Rebecca Olsho spent much of her summer on the Greek island of Crete, assisting with academic research, earning a bit of money and ultimately writing a 104-page report. She even got a lead on a possible job offer.
But she won’t be able to take that job for at least several years. That’s because Olsho, while she was doing all that, was still just a freshman in college.
Olsho, now a sophomore at Drexel, was conducting international research barely a year out of high school as part of the University’s STAR Scholars program. A program of the Office of Undergraduate Research in the Pennoni Honors College, STAR allows more than 150 Drexel students to take part in real scholarly research—and get paid for it—during the summer term following their freshman year.
And a small but growing number of those students do that research overseas, as Olsho did this past summer.
Whether they’re working in Philadelphia or abroad, students in the program are getting an opportunity not available to many college freshmen, said Suzanne Rocheleau, an associate dean of the Honors College.
“It really is a distinguishing program for Drexel,” said Rocheleau, who oversees the program as director of the Office of Undergraduate Research.
The program, first conceived as a recruiting tool, is offered to some high-ability highschool students when they first apply to Drexel. But the bulk of the participants are admitted after an application process during their freshman year at the University.
STAR Scholars—the acronym stands for “Students Tackling Advanced Research”—take part in research conducted by Drexel faculty during the summer term. It’s a good fit for freshmen from any school, college or major in the University, Rocheleau said, and it can involve other scholarly work or creative activities in addition to research. Students receive free housing and a $4,000 stipend for the summer.
But far more important, Rocheleau said, the experience gets their minds on the real world very early on in their college experience. That can be invaluable, she said—even if they decide that the discipline they’ve chosen isn’t the right fit.
“It becomes real,” Rocheleau said. “It’s not just theoretical anymore.”
In Olsho’s case, her experience only tightened her focus on her chosen field: international area studies, with a concentration on international business and economy.
With a trip already planned to Israel, Olsho arranged to use that visit plus some time in Greece for her study, “National Sovereignty and Energy Geo-Economics in the South-Eastern Mediterranean.” She interviewed officials about the impact of natural gas and oil reserves on the region, before coming back to Philadelphia for the final four weeks of the term.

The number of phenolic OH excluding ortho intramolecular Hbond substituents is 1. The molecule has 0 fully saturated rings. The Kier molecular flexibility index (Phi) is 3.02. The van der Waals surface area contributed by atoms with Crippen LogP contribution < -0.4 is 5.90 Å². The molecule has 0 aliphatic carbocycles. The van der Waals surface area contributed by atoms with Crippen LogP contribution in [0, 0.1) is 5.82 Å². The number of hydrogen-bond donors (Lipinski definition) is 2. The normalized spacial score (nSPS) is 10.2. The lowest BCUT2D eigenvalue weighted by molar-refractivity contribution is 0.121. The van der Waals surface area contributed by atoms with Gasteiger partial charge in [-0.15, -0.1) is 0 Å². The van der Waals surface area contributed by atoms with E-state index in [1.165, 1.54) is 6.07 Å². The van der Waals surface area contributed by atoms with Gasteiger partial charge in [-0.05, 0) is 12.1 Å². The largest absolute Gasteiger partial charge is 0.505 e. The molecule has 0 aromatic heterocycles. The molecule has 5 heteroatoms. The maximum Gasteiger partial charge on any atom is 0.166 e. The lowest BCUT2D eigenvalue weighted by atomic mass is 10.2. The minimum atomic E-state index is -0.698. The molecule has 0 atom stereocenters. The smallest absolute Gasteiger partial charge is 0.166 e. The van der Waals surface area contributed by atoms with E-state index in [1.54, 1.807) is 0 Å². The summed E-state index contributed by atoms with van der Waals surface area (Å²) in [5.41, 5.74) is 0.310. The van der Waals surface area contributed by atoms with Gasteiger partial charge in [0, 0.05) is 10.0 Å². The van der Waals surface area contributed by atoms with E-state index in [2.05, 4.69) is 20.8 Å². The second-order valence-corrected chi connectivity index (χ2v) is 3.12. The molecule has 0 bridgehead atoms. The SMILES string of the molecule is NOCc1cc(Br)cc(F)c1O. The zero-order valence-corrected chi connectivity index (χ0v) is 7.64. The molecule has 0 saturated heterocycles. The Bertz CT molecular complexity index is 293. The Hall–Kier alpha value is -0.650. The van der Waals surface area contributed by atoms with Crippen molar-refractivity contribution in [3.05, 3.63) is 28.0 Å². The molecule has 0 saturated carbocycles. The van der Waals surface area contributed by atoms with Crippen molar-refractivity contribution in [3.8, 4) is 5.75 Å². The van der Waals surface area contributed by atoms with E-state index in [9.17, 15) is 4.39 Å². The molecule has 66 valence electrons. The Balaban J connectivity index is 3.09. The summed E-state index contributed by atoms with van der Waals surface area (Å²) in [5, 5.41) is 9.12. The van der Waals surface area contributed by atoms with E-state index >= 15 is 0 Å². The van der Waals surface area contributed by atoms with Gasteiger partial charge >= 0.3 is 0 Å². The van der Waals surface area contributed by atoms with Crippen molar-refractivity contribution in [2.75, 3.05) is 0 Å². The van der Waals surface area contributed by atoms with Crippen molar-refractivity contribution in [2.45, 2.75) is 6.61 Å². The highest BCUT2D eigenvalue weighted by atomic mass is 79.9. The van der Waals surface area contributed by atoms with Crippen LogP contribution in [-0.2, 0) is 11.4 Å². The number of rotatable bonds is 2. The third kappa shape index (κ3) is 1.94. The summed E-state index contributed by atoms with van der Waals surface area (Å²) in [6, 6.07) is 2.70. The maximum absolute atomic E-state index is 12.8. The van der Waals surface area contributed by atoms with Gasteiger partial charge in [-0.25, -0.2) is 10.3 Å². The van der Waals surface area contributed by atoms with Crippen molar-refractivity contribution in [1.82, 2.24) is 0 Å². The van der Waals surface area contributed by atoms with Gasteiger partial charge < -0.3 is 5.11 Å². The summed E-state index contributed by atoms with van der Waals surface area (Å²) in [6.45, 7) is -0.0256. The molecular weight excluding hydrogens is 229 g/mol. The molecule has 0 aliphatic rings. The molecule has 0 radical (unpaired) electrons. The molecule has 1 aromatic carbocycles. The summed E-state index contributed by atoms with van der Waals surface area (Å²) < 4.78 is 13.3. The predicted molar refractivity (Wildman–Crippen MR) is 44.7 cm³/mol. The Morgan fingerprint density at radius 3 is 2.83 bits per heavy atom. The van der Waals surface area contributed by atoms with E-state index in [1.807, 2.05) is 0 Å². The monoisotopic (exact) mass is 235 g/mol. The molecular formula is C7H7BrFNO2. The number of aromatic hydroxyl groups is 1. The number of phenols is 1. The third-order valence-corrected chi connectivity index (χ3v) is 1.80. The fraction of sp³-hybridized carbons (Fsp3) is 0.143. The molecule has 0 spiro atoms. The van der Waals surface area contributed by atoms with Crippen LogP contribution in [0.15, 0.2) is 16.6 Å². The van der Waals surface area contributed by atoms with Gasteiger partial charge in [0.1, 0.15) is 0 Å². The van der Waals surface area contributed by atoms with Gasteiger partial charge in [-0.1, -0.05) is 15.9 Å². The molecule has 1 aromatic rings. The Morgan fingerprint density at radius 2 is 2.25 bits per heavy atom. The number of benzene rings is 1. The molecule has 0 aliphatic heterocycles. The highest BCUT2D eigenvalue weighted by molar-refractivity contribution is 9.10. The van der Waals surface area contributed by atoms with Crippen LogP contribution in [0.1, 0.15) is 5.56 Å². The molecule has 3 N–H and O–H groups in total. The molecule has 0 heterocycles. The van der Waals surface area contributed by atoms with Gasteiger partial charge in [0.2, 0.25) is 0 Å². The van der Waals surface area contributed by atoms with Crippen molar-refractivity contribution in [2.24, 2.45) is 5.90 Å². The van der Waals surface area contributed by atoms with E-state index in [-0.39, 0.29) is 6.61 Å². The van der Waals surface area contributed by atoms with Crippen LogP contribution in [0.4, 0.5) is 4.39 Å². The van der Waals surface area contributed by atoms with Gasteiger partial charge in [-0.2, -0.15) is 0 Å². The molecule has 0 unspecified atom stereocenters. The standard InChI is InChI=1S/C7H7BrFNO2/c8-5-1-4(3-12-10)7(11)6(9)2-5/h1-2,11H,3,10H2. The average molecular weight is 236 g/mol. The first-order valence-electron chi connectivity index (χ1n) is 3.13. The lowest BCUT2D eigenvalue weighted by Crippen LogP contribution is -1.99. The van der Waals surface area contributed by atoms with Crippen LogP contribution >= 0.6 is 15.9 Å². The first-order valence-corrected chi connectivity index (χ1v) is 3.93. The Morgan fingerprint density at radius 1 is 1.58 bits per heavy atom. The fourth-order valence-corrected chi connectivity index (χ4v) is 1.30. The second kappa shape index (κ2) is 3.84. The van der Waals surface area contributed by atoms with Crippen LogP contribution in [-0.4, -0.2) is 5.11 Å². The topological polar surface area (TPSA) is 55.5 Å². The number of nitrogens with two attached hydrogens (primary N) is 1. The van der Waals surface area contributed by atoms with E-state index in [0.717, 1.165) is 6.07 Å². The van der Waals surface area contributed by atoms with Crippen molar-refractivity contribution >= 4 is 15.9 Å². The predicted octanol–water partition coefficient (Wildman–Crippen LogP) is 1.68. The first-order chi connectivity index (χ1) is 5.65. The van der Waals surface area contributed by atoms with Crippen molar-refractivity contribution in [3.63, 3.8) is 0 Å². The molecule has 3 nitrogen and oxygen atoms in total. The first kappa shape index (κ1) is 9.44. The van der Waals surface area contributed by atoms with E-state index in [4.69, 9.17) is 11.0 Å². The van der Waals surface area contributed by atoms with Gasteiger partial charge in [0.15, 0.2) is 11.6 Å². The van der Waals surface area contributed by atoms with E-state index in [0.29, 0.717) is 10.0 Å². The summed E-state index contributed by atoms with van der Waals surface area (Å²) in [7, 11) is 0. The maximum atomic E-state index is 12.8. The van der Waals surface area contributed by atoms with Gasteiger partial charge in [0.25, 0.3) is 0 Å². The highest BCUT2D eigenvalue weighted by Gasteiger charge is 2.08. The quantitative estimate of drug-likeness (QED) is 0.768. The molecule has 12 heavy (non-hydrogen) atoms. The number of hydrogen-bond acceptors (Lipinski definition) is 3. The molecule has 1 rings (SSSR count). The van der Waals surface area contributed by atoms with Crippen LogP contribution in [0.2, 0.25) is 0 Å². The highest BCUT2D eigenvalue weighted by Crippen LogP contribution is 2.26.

Her primary mentor was Maria Hnaraki, an associate teaching professor and director of Greek Studies in the Department of Culture and Communication, part of the College of Arts and Sciences.
“It gave me a whole new insight into something I didn’t know much about,” Olsho said, “and I ended up basically becoming kind of an expert in the field.”
In fact, the mentor she worked with in Greece, doctoral student Theodore Katerinakis, said he might be able to help her land a job working with the European Commission in Brussels when she’s done with school.
And Olsho, who’s passionate about international travel, got to spend much of her summer seeing new parts of the world.
“It makes it more interesting to you,” Olsho said. “I think I learned so much more doing that than just sitting there in a classroom.”
Other students this summer tracked the migratory patterns of army ants in Costa Rica and studied new materials at a German institute. (More details on their experiences are posted on this blog.) Six of the 155 STAR Scholars did their research abroad, but Rocheleau said she hopes to at least double that number next summer.
At the end of each summer, the STAR Scholars showcase their research at an exhibition.
About half of STAR Scholars go on to graduate school, Rocheleau said. And since the program began in 2002, two STAR Scholars alumni have become faculty members at Drexel: Kara Spiller in the School of Biomedical Engineering, Science and Health Systems and Alex Moseson in Mechanical Engineering and Mechanics in the College of Engineering.
Others have gone on to success in other areas. And, Rocheleau said, that’s the ultimate goal of the program.
“What we’re really trying to do,” she said, “is prepare them for life.”